"The grass is always greener on the other side of the fence," says Daniel, my husband, finger raised, as if the thought has just come to him via the cervelles. "Remember the beast you eat. And it will remember you."

I'm hoping for something Proustian, all that forgotten childhood. I mash them against the roof of my mouth, melt them, waiting for something to be triggered in my head, in empathy or chemistry or some other rush of protein. The tempest in the teacup, the typhoon in the trout; there is wine, and we drink lots of it.

We sit beside people who show us wallet pictures of their children. "Sont-ils si mignons!" I say. My husband constructs remarks in his own patois. We, us, have no little ones. He doesn't know French. But he studied Spanish once, and now, with a sad robustness, speaks of our childlessness to the couple next to us. "But," he adds, thinking fondly of our cat, "we do have a large gato at home."

"Gâteau means 'cake,'" I whisper. "You've just told them we have a large cake at home." I don't know why he always strikes up conversations with the people next to us. But he strikes them up, thinking it friendly and polite rather than oafish and irritating, which is what I think.

Afterward we always go to the same chocolatier for whiskey truffles. One feels the captured storm in these, a warm storm under the tongue.

"What aggrandizement are we in again?" my husband asks.

"What 'aggrandizement'?" I say. "I don't know, but I think we're in one of the biggies." My husband pronounces tirez as if it were Spanish, père as if it were pier. The affectionate farce I make of him ignores the ways I feel his lack of love for me. But we are managing. We touch each other's sleeves. We say, "Look at that!," wanting our eyes to merge, our minds to be one. We are in Paris, with its impeccable marzipan and light, its whiffs of sewage and police state. With my sore hip and his fallen arches ("fallen archness," Daniel calls it), we walk the quais, stand on all the bridges in the misty rain, and look out on this pretty place, secretly imagining being married to other people—right here in River City!—and sometimes not, sometimes simply wondering, silently or aloud, what will become of the world.

WHEN I WAS a child, I tried hard for a time to split my voice. I wanted to make chords, to splinter my throat into harmonies—floreted as a field, which is how I saw it. It seemed like something one should be able to do. With concentration and a muscular push of air, I felt, I might be able to people myself, unleash the crowd in my voice box, give birth, set free all the moods and nuances, all the lovely and mystical inhabitants of my mind's speech. Afternoons, by myself, I would go beyond the garden and the currant bushes, past the lavender-crowned chives and slender asparagus, past the sunflowers knocked bent by deer or an unseasonal frost, past the gully grass to the meadow far behind our house. Or I'd go down the road to the empty lot near the Naval Reserve where in winter the village plow and dump truck unloaded snow and where in summer sometimes the boys played ball. I would look out upon the wildflowers, the mulch of swamp and leaves, the spring moss greening on the rocks, or the boulderous mountains of street-black snow, whatever season it happened to be—my mittens clotted with ice, or my hands grimy with marsh mud—and from the back of my larynx I'd send part of my voice out toward the horizon and part of it straight up toward the sky. There must have been pain in me. I wanted to howl and fly and break apart.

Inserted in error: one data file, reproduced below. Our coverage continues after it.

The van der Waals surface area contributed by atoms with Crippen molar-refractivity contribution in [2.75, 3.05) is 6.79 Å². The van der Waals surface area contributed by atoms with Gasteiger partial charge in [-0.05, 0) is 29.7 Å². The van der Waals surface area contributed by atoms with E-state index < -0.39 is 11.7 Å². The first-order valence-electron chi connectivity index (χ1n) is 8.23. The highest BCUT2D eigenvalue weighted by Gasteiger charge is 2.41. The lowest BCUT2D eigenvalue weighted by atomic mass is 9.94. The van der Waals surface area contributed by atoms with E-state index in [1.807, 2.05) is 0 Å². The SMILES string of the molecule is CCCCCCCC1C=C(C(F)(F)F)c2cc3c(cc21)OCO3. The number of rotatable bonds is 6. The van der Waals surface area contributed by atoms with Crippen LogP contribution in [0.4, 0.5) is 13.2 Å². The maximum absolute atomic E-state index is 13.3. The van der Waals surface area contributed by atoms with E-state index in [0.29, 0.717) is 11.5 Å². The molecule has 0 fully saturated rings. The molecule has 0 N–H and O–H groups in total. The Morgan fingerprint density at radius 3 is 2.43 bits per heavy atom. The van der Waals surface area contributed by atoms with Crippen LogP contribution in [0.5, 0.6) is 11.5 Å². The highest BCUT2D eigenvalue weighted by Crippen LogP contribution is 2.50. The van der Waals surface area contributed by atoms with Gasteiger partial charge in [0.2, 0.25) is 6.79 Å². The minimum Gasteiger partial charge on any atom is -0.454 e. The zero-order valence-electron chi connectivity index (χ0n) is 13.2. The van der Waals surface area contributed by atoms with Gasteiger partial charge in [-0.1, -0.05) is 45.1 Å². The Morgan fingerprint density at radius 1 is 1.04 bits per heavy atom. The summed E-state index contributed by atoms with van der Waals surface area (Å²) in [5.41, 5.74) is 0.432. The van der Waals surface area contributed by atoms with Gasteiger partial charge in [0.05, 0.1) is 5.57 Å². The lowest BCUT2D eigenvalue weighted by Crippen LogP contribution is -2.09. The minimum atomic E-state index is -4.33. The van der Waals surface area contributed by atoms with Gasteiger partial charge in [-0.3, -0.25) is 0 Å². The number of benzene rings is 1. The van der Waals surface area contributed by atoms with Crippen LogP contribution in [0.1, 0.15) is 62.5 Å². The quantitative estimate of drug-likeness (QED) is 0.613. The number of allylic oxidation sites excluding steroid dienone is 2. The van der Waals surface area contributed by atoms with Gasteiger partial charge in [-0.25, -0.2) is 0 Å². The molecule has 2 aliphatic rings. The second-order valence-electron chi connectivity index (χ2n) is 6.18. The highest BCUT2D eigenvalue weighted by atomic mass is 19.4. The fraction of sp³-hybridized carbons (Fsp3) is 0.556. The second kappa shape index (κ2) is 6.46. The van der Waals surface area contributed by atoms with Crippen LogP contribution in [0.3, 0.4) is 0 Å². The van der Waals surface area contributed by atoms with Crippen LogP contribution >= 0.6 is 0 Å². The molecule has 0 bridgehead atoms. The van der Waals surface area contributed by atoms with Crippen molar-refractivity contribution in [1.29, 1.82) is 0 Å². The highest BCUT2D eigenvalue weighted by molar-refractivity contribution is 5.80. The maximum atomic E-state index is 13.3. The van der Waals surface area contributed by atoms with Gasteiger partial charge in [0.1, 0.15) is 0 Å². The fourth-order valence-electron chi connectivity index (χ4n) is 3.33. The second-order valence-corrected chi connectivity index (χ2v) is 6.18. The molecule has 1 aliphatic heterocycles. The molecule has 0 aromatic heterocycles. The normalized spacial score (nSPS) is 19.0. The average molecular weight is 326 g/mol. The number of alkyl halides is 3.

The result was much coughing, wheezing, and a hoarseness troubling, I was told by Mrs. LeBlanc, our cleaning woman, to hear in a child. "You getting a cold, Miss Berie Carr?" she might ask when I came in too soon for dinner. She would say my name like that, making it sound Irish, though it wasn't. "Nope," I'd say brusquely. She was jolly, but also bearish and oniony; I didn't like her breathing close; I didn't want her inspecting me like a nurse. We could scarcely afford a cleaning woman, but my mother was often lonely for talk, even in our crowded house, and she liked to sit with Mrs. LeBlanc in the kitchen, over cigarettes and tea. Even when I didn't see Mrs. LeBlanc, even when I'd successfully avoided her, I knew when she'd been there: the house would be full of smoke and still messy except for the magazines in new, neat stacks; my mother would be humming; the check on the counter would be gone.

After a year, when the chords I wanted consistently failed to appear, and all I could make was a low droning rasp to accompany my main note (where was the choir of angels, the jazzy jazz?), I finally stopped. I began instead to wish on spiderwebs or five-sided stones. I wished for eternal and intriguing muteness. I would be the Mysterious Dumb Girl, the Enigmatic Elf. The human voice no longer interested me. The human voice was too plain. It was important, I felt, to do something fancy. I just didn't know what.